EZEKIEL, BOOK OF
This remarkable prophecy bears the name of the prophet who was given this series of prophetic warnings and visions. Ezekiel the son of Buzi, a priest, may have completed writing the book in Babylonia in the year 591 B.C.E. It covers a period of approximately twenty-two years, from 613 to about 591 B.C.E.—Ezek. 1:1-3; 29:17.
The book of Ezekiel is distinguished by visions, similes, allegories or parables and especially by performance of symbolic actions, as when Ezekiel was told by God to engrave a sketch of Jerusalem on a brick and then to stage a mock siege against it as a sign to Israel. (4:1-17) Other symbolic actions were the joining of two sticks, representing the two houses of Israel (37:15-23), and Ezekiel’s digging a hole in a wall and going out with his luggage, representing the captivity of Jerusalem. (12:3-13) The illustration of Oholah and Oholibah is one of the vivid allegories of the book. (Chap. 23) Another notable feature of the book of Ezekiel is the meticulous care Ezekiel took to date his prophecies, giving not only the year of King Jehoiachin’s exile but also the month and day of the month.—1:1, 2; 29:1; 30:20; 31:1; 32:1; 40:1.
Proof of the book’s authenticity is to be found in the fulfillment of its prophecies. (For examples see TYRE; EDOM, EDOMITES; AMMONITES.) Further attesting to the authenticity of this book is archaeology. The noted American archaeologist W. F. Albright wrote in his book The Bible After Twenty Years of Archaeology: “Archaeological data have . . . demonstrated the substantial originality of the Books of Jeremiah and Ezekiel, of Ezra and Nehemiah beyond doubt, they have confirmed the traditional picture of events as well as their order.”
The authenticity of the book of Ezekiel is supported by its harmony with the other books of the Bible, although it is not quoted or cited directly by any of the writers of the Christian Greek Scriptures. Allusions to some of its statements and similar expressions are, nevertheless, found profusely. Ezekiel and Jesus speak of the drying up of a moist tree. (Ezek. 17:24; Luke 23:31) Ezekiel and Jesus both spoke of a judgment of people as sheep and goats. (Ezek. 34:17; Matt. 25:32, 33) The book of Revelation uses many illustrations similar to those in Ezekiel.—Compare Ezekiel 1:28—Revelation 4:3; Ezekiel 10:3, 4—Revelation 15:8; Ezekiel 12:25—Revelation 10:6; Ezekiel 37:10—Revelation 11:11.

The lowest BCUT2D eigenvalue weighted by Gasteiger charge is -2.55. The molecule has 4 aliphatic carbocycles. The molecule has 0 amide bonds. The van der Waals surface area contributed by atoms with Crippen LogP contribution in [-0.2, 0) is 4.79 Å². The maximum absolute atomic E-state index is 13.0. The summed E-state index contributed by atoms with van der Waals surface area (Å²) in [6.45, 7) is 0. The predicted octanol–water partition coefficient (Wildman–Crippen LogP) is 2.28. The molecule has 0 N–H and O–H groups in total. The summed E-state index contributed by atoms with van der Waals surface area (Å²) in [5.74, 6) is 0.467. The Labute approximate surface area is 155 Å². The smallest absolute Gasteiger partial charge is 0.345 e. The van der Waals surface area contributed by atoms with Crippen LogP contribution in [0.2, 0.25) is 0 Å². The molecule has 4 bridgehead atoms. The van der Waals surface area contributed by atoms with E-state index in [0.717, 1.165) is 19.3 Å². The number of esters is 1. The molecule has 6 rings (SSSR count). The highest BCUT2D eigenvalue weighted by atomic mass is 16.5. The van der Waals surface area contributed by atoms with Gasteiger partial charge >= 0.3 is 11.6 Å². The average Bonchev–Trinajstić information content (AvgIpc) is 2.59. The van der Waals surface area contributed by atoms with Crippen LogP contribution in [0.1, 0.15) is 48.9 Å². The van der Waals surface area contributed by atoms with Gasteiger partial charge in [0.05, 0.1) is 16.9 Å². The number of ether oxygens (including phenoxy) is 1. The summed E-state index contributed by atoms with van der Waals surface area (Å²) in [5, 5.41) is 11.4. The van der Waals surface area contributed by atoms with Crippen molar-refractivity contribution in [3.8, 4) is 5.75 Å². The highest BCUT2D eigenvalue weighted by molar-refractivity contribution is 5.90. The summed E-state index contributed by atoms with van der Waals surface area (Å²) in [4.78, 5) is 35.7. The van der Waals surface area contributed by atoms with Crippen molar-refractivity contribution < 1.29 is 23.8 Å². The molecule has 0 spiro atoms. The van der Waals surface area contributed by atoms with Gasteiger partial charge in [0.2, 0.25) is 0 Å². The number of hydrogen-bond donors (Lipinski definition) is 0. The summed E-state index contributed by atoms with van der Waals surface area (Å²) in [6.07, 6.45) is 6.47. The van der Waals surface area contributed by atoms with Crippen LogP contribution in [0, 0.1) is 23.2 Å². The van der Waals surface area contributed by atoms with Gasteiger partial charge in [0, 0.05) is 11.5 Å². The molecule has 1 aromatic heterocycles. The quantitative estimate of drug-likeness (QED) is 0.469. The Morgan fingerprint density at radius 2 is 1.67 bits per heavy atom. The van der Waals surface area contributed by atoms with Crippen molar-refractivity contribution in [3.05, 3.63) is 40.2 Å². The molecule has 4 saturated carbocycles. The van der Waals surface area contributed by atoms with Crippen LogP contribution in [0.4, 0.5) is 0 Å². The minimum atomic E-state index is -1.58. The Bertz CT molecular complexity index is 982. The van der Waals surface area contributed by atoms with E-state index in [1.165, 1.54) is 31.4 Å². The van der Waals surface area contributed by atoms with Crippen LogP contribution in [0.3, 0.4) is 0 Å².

It is to be noted that among the Chester Beatty Greek Biblical papyri is one codex containing, among other portions of the Bible, Ezekiel, Daniel and Esther. These are all found in one codex, probably consisting originally of one hundred and eighteen leaves. It is a copy written by two scribes, likely in the first half of the third century, indicating the substantial soundness of the book of Ezekiel as it has come down to us.
Since Jeremiah and Ezekiel were contemporaries, their prophecies have many things in common. (Compare Ezekiel 18:2—Jeremiah 31:29; Ezekiel 24:3—Jeremiah 1:13; Ezekiel 34:2—Jeremiah 23:1.) Daniel and Ezekiel, also contemporaries, have similarities of expression in their writings. Ezekiel, while bound by cords, prophesied about the kingdom of Judah and designated a year in fulfillment for each day of the prophecy. (Ezek. 4:4-8) Likewise, Daniel spoke of a tree stump banded and a day-for-a-year time feature, a prophecy concerning the kingdom. (Dan. 4:23) Another time prophecy of Daniel was the seventy weeks in connection with the coming of the Messiah the Leader, also using a day to symbolize a year in the fulfillment.—Dan. 9:24-27.
ARRANGEMENT OF MATERIAL
For the most part, Ezekiel’s prophecies and visions are arranged chronologically as well as topically. The four verses of chapter 29:17-20 are placed out of their chronological order (compare Ezekiel 29:1; 30:20), but topically they belong here with the prophecy against Egypt. Up until the tenth month of the ninth year of the first captivity, the central point around which Ezekiel’s prophecies revolved was the complete fall and desolation of Jerusalem, with only brief references to the restoration. Such is the tenor of the first twenty-four chapters. During the siege of Jerusalem, the prophet turned his attention mainly to pronouncing woes upon the pagan nations foreseen by Jehovah God as rejoicing over the downfall of Jerusalem. After arrival of the news that Jerusalem had fallen, the prophet sounds the glorious note of restoration, which is the predominant theme throughout the remainder of the book.—Ezek. 33:20, 21.